Having realized the importance of this work, I decided to edit it, and on the basis of an old blockprint of the same text, I was able to publish a critical edition of Zhönu Pal’s Theg pa chen po rgyud bla ma’i bstan bcos kyi ’grel bshad de kho na nyid rab tu gsal ba’i me long [“A Commentary on the Treatise Mahāyānottaratantraśāstra (i.e., Ratnagotravibhāga)—The Mirror Showing Reality Very Clearly”] at the beginning of 2003. This commentary is the main source for the present study, which was accepted as my habilitation thesis by the University of Hamburg in April 2004.

It is my pleasure to acknowledge the various forms of help I have received from others in preparing this work. First of all, I wish to express my sincere gratitude to the Venerable Thrangu Rinpoche, who assisted me in my research continuously, whether in Kathmandu, Sarnath, or the West, by patiently going through long lists of questions and discussing the subtle points of my research on buddha nature, emptiness, and mahāmudrā. Similar thanks go to Khenpo Lobsang from the Vajra Vidya Institute in Sarnath, who helped me to understand difficult passages in the Tibetan and who, thanks to his having memorized many treatises, was able to identify some of the unattributed quotations. Even though I was able to meet the Venerable Dzogchen Ponlop Rinpoche only once—in the summer of 2002 in Hamburg—I gratefully recall his clear and precise explanations of certain aspects of tantric zhentong, sūtra-mahāmudrā, and essence mahāmudrā at an important stage in my writing.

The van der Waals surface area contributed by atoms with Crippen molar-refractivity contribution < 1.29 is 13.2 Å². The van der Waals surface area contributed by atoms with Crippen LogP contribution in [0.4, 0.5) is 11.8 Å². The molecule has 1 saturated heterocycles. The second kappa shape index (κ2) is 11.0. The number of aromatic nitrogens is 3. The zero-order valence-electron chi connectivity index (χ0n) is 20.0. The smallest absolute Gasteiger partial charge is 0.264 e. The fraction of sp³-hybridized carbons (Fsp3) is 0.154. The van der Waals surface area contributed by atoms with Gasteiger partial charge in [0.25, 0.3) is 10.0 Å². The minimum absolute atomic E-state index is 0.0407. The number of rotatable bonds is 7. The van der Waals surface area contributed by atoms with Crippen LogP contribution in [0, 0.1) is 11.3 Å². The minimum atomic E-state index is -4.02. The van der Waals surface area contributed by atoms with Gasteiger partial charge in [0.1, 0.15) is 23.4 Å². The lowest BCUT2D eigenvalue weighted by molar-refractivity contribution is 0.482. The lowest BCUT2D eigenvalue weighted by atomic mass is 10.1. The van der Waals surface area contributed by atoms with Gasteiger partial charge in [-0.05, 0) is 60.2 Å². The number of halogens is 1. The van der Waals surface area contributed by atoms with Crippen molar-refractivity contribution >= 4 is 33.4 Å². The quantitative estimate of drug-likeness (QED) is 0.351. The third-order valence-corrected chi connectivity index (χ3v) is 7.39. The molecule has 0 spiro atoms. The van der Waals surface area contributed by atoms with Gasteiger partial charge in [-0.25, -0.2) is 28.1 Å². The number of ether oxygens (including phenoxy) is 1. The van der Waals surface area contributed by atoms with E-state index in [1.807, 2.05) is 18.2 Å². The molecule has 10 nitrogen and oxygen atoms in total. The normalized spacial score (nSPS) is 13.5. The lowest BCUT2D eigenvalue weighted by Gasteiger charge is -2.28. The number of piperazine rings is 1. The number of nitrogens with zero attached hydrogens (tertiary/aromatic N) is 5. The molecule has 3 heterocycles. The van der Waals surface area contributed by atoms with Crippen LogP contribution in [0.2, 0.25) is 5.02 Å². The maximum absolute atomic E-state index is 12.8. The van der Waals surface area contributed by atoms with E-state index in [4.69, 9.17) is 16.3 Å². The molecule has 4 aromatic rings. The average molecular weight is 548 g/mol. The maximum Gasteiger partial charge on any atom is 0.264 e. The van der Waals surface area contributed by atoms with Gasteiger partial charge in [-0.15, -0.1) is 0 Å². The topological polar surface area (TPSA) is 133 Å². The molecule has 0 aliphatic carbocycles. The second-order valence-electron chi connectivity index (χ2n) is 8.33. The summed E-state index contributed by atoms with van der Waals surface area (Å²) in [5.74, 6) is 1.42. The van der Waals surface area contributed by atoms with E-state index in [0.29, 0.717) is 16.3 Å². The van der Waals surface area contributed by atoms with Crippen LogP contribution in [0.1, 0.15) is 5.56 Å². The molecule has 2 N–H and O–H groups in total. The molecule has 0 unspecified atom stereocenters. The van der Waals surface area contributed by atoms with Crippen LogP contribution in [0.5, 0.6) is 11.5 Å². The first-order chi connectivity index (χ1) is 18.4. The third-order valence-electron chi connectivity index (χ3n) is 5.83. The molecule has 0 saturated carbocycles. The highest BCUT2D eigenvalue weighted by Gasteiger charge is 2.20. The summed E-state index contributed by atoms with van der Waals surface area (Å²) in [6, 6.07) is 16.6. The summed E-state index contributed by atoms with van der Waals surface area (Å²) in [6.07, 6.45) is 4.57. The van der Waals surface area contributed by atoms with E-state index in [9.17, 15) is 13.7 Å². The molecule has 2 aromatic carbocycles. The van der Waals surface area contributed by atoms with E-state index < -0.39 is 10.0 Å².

I also express my gratitude to professors Lambert Schmithausen and David Jackson, who carefully read important parts of my study and offered most welcome solutions to a number of difficult points. Having only joined the Indian and Tibetan Department in Hamburg in the summer of 2001, I nevertheless feel sufficiently qualified to praise the collegial, “bodhisattvalike” atmosphere in which scholarly problems are addressed. This is true in particular of Dr. Diwakar Acharya, who provided repeated assistance in deciphering all the nearly unreadable akṣaras of the Ratnagotravibhāgavyākhyā manuscripts and in working with the numerous Laṅkāvatārasūtra manuscripts from Nepal.

Many thanks also to Philip Pierce (Nepal Research Centre, Kathmandu) and David Kittelstrom (Wisdom Publications) for carefully reading through the entire manuscript and improving my English. Furthermore, I profited from the very fruitful exchanges I had during regular meetings with Kazuo Kano (Kyoto, currently University of Hamburg), whose doctoral thesis on Ngog Loden Sherab’s (Rngog Blo ldan shes rab) Ratnagotravibhāga commentary (the Theg chen rgyud bla’i don bsdus pa) I have been supervising for the past two years.

Finally I would like to thank the German Research Council (Deutsche Forschungsgemeinschaft) for enabling me to conduct the present study in the first place by financially supporting me for three years with a scholarship.


How to cite this document:
© Klaus-Dieter Mathes, A Direct Path to the Buddha Within (Wisdom Publications, 2008)